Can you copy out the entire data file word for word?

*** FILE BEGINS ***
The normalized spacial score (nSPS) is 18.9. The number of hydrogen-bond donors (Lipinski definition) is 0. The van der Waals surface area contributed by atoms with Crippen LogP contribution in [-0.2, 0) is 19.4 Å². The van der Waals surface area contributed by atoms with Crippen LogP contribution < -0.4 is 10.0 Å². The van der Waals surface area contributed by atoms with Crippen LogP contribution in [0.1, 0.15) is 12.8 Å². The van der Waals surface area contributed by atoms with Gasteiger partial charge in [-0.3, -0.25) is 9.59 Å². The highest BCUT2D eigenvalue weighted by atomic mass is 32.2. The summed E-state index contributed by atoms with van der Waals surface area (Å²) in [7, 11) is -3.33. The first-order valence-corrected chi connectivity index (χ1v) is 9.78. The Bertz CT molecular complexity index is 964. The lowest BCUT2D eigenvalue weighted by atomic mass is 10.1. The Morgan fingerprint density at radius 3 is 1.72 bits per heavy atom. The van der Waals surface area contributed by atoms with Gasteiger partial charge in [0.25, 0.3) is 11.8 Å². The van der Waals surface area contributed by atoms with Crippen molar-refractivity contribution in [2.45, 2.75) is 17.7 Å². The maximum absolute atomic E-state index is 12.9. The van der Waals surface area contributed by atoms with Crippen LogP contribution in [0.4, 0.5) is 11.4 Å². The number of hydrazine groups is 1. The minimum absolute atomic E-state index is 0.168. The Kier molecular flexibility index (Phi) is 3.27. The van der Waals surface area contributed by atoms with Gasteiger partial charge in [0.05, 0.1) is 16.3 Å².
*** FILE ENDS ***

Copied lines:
The normalized spacial score (nSPS) is 18.9. The number of hydrogen-bond donors (Lipinski definition) is 0. The van der Waals surface area contributed by atoms with Crippen LogP contribution in [-0.2, 0) is 19.4 Å². The van der Waals surface area contributed by atoms with Crippen LogP contribution < -0.4 is 10.0 Å². The van der Waals surface area contributed by atoms with Crippen LogP contribution in [0.1, 0.15) is 12.8 Å². The van der Waals surface area contributed by atoms with Gasteiger partial charge in [-0.3, -0.25) is 9.59 Å². The highest BCUT2D eigenvalue weighted by atomic mass is 32.2. The summed E-state index contributed by atoms with van der Waals surface area (Å²) in [7, 11) is -3.33. The first-order valence-corrected chi connectivity index (χ1v) is 9.78. The Bertz CT molecular complexity index is 964. The lowest BCUT2D eigenvalue weighted by atomic mass is 10.1. The Morgan fingerprint density at radius 3 is 1.72 bits per heavy atom. The van der Waals surface area contributed by atoms with Gasteiger partial charge in [0.25, 0.3) is 11.8 Å². The van der Waals surface area contributed by atoms with Crippen molar-refractivity contribution in [2.45, 2.75) is 17.7 Å². The maximum absolute atomic E-state index is 12.9. The van der Waals surface area contributed by atoms with Crippen LogP contribution in [0.4, 0.5) is 11.4 Å². The number of hydrazine groups is 1. The minimum absolute atomic E-state index is 0.168. The Kier molecular flexibility index (Phi) is 3.27. The van der Waals surface area contributed by atoms with Gasteiger partial charge in [0.05, 0.1) is 16.3 Å².